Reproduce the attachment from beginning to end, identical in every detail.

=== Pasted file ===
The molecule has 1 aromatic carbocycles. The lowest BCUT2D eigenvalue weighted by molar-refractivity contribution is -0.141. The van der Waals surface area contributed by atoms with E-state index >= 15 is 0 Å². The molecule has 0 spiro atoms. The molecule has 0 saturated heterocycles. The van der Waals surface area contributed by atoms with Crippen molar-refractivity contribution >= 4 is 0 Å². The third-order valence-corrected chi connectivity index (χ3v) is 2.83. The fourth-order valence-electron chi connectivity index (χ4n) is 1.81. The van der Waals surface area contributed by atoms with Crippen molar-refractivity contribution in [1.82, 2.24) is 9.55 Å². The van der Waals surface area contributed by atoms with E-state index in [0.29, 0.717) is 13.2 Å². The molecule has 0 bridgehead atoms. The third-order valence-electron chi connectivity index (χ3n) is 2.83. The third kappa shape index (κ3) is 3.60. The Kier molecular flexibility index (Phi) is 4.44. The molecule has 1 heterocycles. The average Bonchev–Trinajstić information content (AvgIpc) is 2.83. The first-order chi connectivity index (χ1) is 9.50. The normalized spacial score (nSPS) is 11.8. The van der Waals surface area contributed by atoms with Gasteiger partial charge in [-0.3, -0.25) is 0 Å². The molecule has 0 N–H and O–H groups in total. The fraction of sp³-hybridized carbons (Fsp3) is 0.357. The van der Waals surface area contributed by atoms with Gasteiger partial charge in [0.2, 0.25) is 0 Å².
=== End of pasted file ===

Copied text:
The molecule has 1 aromatic carbocycles. The lowest BCUT2D eigenvalue weighted by molar-refractivity contribution is -0.141. The van der Waals surface area contributed by atoms with E-state index >= 15 is 0 Å². The molecule has 0 spiro atoms. The molecule has 0 saturated heterocycles. The van der Waals surface area contributed by atoms with Crippen molar-refractivity contribution >= 4 is 0 Å². The third-order valence-corrected chi connectivity index (χ3v) is 2.83. The fourth-order valence-electron chi connectivity index (χ4n) is 1.81. The van der Waals surface area contributed by atoms with Crippen molar-refractivity contribution in [1.82, 2.24) is 9.55 Å². The van der Waals surface area contributed by atoms with E-state index in [0.29, 0.717) is 13.2 Å². The molecule has 0 bridgehead atoms. The third-order valence-electron chi connectivity index (χ3n) is 2.83. The third kappa shape index (κ3) is 3.60. The Kier molecular flexibility index (Phi) is 4.44. The molecule has 1 heterocycles. The average Bonchev–Trinajstić information content (AvgIpc) is 2.83. The first-order chi connectivity index (χ1) is 9.50. The normalized spacial score (nSPS) is 11.8. The van der Waals surface area contributed by atoms with Gasteiger partial charge in [-0.3, -0.25) is 0 Å². The molecule has 0 N–H and O–H groups in total. The fraction of sp³-hybridized carbons (Fsp3) is 0.357. The van der Waals surface area contributed by atoms with Gasteiger partial charge in [0.2, 0.25) is 0 Å².